A Single Man (Blu-ray)
Studio: Sony (Weinstein Company)
Film Length: 100 min.
Aspect Ratio: 2.40:1
HD Encoding: 1080p
HD Codec: AVC
Audio: English DTS-HD MA 5.1
Subtitles: English; English SDH
Disc Format: 1 50 GB
Theatrical Release Date: Dec. 11, 2010
Blu-ray Release Date: July 6, 2010
Colin Firth would have won this year’s Best Actor Oscar if Fox Searchlight hadn’t rescued Crazy Heart from distribution limbo. Once the Jeff Bridges juggernaut got started, it was unstoppable, but Firth did pick up a well-deserved BAFTA (the British Oscar) and several critics’ awards for a performance completely unlike the costume dramas and comedic roles for which he’s known. Firth is the main reason to see A Single Man, the directorial debut of fashion designer Tom Ford, based on a novel by Christopher Isherwood (the author whose stories were the basis for Cabaret).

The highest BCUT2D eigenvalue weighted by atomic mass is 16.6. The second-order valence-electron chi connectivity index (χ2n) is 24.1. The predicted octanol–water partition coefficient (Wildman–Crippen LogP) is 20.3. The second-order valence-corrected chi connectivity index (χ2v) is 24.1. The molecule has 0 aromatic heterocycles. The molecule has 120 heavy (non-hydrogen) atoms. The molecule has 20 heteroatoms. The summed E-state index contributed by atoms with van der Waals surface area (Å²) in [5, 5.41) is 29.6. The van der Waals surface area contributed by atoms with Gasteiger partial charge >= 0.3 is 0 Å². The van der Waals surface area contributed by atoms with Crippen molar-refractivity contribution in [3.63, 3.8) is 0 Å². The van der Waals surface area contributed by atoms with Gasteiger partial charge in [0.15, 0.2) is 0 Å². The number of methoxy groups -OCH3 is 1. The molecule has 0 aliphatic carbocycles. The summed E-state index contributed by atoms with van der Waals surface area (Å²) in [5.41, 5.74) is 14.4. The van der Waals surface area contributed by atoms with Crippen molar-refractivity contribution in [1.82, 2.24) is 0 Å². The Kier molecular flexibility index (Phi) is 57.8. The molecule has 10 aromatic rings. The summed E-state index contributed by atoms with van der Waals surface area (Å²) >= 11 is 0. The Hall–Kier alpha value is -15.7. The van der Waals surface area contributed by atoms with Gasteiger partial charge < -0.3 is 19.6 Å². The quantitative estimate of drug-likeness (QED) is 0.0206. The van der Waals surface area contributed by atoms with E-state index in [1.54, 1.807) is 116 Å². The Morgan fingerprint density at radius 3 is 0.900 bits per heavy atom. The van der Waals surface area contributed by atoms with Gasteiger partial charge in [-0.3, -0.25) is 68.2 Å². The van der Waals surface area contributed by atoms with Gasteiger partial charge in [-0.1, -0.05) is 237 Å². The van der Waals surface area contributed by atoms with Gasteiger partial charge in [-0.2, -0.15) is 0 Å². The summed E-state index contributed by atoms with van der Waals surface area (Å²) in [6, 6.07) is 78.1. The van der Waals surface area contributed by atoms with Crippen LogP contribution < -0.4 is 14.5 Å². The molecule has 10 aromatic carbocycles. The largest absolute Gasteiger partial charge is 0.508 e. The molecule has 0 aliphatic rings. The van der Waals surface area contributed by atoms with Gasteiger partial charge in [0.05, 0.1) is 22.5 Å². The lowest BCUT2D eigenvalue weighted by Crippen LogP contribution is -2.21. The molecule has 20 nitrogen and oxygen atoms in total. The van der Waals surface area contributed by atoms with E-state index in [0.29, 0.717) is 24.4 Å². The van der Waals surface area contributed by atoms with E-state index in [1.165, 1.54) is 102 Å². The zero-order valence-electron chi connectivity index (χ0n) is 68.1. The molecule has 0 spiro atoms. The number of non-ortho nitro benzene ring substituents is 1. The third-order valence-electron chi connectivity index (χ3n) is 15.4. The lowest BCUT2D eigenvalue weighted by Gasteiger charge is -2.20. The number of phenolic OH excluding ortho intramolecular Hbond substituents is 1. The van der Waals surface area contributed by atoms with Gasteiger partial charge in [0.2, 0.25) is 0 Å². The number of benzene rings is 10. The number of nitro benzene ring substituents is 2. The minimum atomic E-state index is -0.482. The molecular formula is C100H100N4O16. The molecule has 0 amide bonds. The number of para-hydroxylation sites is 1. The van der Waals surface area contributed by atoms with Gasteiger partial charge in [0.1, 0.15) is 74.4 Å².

The film takes place entirely on Friday, November 30, 1962. The man of the title is George Falconer (Firth), a professor of English at a southern California university. George awakens from troubled dreams and announces, in voiceover: “It takes time in the morning for me to become George.” He then slowly assembles himself. “Looking in the mirror staring back at me isn’t so much a face as the expression of a predicament.”
The predicament is how to make it through the day, because George is still in mourning for the love of his life, who died eight months earlier after they’d spent sixteen years together. And George’s grief cannot be allowed to show, because, first of all, George is English and a stiff upper lip is part of his nature. But more importantly, the love of his life was a man, and in 1962 homosexual couples did not live openly. The term “gay” was not yet common parlance. More common were euphemisms like that used by George’s neighbor, Mr. Strunk (Teddy Sears): “light in the loafers”.